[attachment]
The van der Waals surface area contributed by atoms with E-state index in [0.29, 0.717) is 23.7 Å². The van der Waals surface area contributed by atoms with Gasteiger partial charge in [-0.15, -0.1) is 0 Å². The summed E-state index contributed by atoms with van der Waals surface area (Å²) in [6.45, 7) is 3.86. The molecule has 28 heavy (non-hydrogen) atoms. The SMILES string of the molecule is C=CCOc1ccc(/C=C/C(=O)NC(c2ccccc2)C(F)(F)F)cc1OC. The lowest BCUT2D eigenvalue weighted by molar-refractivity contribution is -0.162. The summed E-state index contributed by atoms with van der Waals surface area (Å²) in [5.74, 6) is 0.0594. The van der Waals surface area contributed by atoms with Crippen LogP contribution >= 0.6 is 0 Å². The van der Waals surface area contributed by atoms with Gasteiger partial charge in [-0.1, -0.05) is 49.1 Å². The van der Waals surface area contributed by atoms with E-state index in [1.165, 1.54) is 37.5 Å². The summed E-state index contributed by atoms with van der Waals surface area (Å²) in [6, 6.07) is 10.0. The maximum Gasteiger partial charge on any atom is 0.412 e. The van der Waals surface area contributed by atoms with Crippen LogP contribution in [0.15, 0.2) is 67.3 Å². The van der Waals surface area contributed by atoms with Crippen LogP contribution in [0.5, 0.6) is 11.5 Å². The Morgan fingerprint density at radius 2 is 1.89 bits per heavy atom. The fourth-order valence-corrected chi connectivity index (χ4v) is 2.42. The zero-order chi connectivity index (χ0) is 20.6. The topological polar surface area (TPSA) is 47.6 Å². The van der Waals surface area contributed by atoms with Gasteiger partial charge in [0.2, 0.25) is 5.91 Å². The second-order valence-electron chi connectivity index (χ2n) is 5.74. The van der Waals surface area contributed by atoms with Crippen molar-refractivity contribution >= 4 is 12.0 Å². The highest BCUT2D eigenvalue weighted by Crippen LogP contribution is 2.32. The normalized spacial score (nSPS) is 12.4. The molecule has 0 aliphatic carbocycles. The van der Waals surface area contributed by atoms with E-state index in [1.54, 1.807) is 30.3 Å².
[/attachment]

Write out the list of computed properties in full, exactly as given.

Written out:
The van der Waals surface area contributed by atoms with E-state index in [0.29, 0.717) is 23.7 Å². The van der Waals surface area contributed by atoms with Gasteiger partial charge in [-0.15, -0.1) is 0 Å². The summed E-state index contributed by atoms with van der Waals surface area (Å²) in [6.45, 7) is 3.86. The molecule has 28 heavy (non-hydrogen) atoms. The SMILES string of the molecule is C=CCOc1ccc(/C=C/C(=O)NC(c2ccccc2)C(F)(F)F)cc1OC. The lowest BCUT2D eigenvalue weighted by molar-refractivity contribution is -0.162. The summed E-state index contributed by atoms with van der Waals surface area (Å²) in [5.74, 6) is 0.0594. The van der Waals surface area contributed by atoms with Crippen LogP contribution >= 0.6 is 0 Å². The van der Waals surface area contributed by atoms with Gasteiger partial charge in [-0.1, -0.05) is 49.1 Å². The van der Waals surface area contributed by atoms with E-state index in [1.165, 1.54) is 37.5 Å². The summed E-state index contributed by atoms with van der Waals surface area (Å²) in [6, 6.07) is 10.0. The maximum Gasteiger partial charge on any atom is 0.412 e. The van der Waals surface area contributed by atoms with Crippen LogP contribution in [0.15, 0.2) is 67.3 Å². The van der Waals surface area contributed by atoms with Crippen LogP contribution in [0.5, 0.6) is 11.5 Å². The Morgan fingerprint density at radius 2 is 1.89 bits per heavy atom. The fourth-order valence-corrected chi connectivity index (χ4v) is 2.42. The zero-order chi connectivity index (χ0) is 20.6. The topological polar surface area (TPSA) is 47.6 Å². The van der Waals surface area contributed by atoms with Gasteiger partial charge in [0.2, 0.25) is 5.91 Å². The second-order valence-electron chi connectivity index (χ2n) is 5.74. The van der Waals surface area contributed by atoms with Crippen molar-refractivity contribution >= 4 is 12.0 Å². The highest BCUT2D eigenvalue weighted by Crippen LogP contribution is 2.32. The normalized spacial score (nSPS) is 12.4. The molecule has 0 aliphatic carbocycles. The van der Waals surface area contributed by atoms with E-state index in [1.54, 1.807) is 30.3 Å².